The Oklahoman newspaper recently reported on the importance of community colleges and the article features the expertise of UW-Madison’s Xueli Wang.
Wang is an associate professor with the School of Education’s Department of Educational Leadership and Policy Analysis and a faculty affiliate of the Wisconsin Center for the Advancement of Postsecondary Education (WISCAPE). Her research centers on college students’ learning, pathways, and success, with a particular focus on community colleges and STEM education.
The article focuses on the utility of community colleges, despite their chronic underfunding and devaluing. Wang explains to the Oklahoman that although community colleges serve an important purpose, they face significant challenges that often leave them with less resources than necessary to support their students.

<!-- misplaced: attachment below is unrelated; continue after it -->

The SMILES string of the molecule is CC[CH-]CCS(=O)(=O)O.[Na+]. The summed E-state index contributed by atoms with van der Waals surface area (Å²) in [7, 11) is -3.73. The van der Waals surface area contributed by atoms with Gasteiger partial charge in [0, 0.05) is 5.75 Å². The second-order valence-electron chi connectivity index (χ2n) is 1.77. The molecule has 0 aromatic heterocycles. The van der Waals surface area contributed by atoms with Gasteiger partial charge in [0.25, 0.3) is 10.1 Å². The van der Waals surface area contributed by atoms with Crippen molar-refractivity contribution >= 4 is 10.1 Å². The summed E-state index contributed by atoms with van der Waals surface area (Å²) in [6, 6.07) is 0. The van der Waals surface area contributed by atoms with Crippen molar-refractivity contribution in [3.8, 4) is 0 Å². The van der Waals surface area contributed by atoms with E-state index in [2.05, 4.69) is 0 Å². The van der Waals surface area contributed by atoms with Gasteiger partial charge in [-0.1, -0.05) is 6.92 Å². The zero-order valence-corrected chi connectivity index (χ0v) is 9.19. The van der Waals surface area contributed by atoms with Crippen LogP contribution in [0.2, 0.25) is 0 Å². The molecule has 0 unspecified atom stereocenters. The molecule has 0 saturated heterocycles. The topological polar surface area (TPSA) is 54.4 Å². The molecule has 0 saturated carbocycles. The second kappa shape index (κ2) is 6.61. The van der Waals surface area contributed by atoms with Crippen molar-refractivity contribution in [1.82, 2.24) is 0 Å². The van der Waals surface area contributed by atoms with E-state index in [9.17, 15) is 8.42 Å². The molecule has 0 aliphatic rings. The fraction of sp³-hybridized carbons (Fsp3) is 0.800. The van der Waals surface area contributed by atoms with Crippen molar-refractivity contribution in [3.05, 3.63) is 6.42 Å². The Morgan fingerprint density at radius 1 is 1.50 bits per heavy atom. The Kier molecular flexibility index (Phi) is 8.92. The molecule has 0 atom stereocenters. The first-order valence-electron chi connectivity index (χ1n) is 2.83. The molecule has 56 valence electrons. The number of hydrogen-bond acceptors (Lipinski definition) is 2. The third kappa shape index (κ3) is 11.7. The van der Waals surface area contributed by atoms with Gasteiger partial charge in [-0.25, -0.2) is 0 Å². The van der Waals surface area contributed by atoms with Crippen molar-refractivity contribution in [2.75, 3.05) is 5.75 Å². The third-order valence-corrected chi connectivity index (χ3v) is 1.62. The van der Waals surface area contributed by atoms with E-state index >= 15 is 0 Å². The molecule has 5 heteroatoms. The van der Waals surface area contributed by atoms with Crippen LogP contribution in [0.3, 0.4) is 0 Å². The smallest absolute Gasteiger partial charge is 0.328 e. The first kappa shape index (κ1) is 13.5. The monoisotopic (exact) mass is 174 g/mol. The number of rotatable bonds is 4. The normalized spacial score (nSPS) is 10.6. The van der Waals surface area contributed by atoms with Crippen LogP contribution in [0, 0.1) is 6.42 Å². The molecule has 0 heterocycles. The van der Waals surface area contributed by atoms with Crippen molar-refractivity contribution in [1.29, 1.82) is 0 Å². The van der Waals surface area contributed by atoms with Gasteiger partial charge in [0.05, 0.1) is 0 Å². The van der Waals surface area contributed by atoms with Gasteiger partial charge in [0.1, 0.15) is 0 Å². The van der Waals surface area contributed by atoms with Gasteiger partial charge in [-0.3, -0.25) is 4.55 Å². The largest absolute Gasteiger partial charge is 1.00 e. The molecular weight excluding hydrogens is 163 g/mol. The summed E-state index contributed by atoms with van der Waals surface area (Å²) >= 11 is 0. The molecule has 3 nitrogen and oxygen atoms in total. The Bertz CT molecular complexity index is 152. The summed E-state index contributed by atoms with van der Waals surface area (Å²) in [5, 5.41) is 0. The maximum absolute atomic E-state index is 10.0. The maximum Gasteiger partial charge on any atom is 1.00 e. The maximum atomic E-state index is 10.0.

Wang also notes the common assumption that community college education is inferior, which is especially troubling for students who transfer to four-year institutions after completing general electives. While Wang admits that in some cases community college education can be inferior, she explains that transfer students complete their degrees at a similar rate to their peers.
According to The Oklahoman, they key difference between community college and research universities is the cost. Community colleges cost drastically less to attend, serving as a more affordable option next to typical four-year institutions.
Although this article focuses primarily on higher education in Oklahoma, Wang reveals that community colleges across the country face similar challenges.
Read the entire article here.